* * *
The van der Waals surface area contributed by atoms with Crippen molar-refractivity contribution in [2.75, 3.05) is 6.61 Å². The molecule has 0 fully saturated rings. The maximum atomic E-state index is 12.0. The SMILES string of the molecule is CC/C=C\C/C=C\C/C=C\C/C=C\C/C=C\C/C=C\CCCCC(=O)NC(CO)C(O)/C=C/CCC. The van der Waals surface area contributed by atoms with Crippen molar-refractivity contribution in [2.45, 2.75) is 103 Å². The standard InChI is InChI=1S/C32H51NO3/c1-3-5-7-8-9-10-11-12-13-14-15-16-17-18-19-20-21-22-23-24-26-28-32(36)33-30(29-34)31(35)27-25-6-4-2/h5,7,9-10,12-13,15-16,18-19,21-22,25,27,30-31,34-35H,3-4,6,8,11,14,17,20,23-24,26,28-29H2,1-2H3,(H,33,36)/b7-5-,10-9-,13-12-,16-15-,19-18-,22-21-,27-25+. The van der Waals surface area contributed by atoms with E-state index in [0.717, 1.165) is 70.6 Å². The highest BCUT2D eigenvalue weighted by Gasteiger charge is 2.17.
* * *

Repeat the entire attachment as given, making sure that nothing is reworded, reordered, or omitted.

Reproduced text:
The van der Waals surface area contributed by atoms with Crippen molar-refractivity contribution in [2.75, 3.05) is 6.61 Å². The molecule has 0 fully saturated rings. The maximum atomic E-state index is 12.0. The SMILES string of the molecule is CC/C=C\C/C=C\C/C=C\C/C=C\C/C=C\C/C=C\CCCCC(=O)NC(CO)C(O)/C=C/CCC. The van der Waals surface area contributed by atoms with Crippen molar-refractivity contribution in [2.45, 2.75) is 103 Å². The standard InChI is InChI=1S/C32H51NO3/c1-3-5-7-8-9-10-11-12-13-14-15-16-17-18-19-20-21-22-23-24-26-28-32(36)33-30(29-34)31(35)27-25-6-4-2/h5,7,9-10,12-13,15-16,18-19,21-22,25,27,30-31,34-35H,3-4,6,8,11,14,17,20,23-24,26,28-29H2,1-2H3,(H,33,36)/b7-5-,10-9-,13-12-,16-15-,19-18-,22-21-,27-25+. The van der Waals surface area contributed by atoms with E-state index in [0.717, 1.165) is 70.6 Å². The highest BCUT2D eigenvalue weighted by Gasteiger charge is 2.17.